There’s the worst and then there’s the most embarrassing. As a litigator, every case that I lost when I thought I should have won (which is every case) seemed like the worst moment at the time. But I have one most embarrassing moment: As a second-year lawyer sitting second chair in a federal RICO (Racketeer Influenced and Corrupt Organizations Act) trial, my lead attorney nudged me and told me to object to opposing counsel’s line of questioning. I jumped up and forcefully stated, “Objection, your Honor!” without any idea on what grounds I was objecting. Opposing counsel, who was much more senior than I, asked that I state the grounds. When nothing lawyer-sounding came to mind, I blurted, “This has gone on long enough!” Opposing counsel, the judge, the jury, and even my own senior counsel couldn’t stifle their laughter.
What’s been the best?
Every time I watched my students at the Tulane Environmental Law Clinic argue a case or examine a witness in court. Each time reaffirmed for me that enthusiasm, desire, and hard work can overcome experience and financial resources.
Who is your environmental hero?
Of course I admire the early environmental crusaders, like Rachel Carson, who had enough foresight to anticipate and enough courage to first sound the alarm. But mostly I admire so-called average people with the courage to stand up, take unpopular positions, and speak out for themselves and their neighbors against goliaths of self-serving industry and indifferent government agents.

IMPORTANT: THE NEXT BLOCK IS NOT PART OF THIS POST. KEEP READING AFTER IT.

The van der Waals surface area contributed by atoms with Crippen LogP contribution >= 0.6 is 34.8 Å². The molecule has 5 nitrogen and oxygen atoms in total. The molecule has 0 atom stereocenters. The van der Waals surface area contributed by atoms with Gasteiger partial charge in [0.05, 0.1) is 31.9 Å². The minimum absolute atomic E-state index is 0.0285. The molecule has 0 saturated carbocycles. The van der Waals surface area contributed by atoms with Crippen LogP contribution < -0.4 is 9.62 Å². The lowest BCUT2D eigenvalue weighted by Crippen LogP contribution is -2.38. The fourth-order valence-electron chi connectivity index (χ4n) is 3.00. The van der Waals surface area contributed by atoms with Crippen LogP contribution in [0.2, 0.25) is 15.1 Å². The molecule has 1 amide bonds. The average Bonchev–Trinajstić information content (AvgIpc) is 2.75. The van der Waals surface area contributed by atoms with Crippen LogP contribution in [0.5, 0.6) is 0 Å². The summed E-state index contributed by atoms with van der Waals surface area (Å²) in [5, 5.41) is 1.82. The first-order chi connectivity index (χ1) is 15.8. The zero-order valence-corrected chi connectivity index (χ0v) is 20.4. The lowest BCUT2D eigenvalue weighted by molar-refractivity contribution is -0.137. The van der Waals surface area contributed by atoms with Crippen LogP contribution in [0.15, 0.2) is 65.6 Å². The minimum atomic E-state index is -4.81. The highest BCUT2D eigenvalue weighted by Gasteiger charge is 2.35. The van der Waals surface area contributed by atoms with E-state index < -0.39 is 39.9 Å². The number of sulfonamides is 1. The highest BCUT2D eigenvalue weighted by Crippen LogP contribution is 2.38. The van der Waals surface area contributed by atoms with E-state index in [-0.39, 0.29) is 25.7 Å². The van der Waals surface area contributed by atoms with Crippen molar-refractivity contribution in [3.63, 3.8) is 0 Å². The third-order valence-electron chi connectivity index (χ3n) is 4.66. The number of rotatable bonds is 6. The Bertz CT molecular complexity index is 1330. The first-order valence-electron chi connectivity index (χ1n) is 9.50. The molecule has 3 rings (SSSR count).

What’s your environmental vice?
I drive entirely too much (and too fast).
How do you spend your free time (if you have any)? Read any good books lately?
Riding my road bike (preferably on the Blue Ridge Parkway), yoga, surfing, scuba diving, listening to music, and reading. I’m currently reading Edward Abbey (The Fool’s Progress), Tom Robbins (Jitterbug Perfume), and the latest issue of Harper’s Magazine.
What’s your favorite meal?
A soft-shell crawfish po’ boy at Jazz Fest in New Orleans. Make that two.
What’s your favorite place or ecosystem?
A coral reef, anywhere from 15 to 100 feet beneath clear, warm water.
Who was your favorite musical artist when you were 18? How about now?
When I was 18, I was a Who fan, first and foremost, with a little Beatles, Rolling Stones, Bob Dylan, Bob Marley, and Grateful Dead thrown in for variety. After living in New Orleans, I’ve come to appreciate many different styles and artists. Currently, I’m listening to a lot of Son Volt, Cat Power, Jack Johnson, Los Lobos, and Ben Harper.
What’s your favorite TV show? Movie?
I probably shouldn’t admit this, but I’m a South Park fan. Sure, it’s crude and profane, but it may be the most honest show on TV. As for movies, I like everything from black-and-white classics like Citizen Kane and M, to the documentaries of Errol Morris, to This is Spinal Tap.
Which actor would play you in the story of your life?
Is Alf still around?
If you could have every InterActivist reader do one thing, what would it be?
Think about this and, if you believe it, act on it: our unsustainable patterns of production and consumption won’t destroy the earth, just our ability to live on it.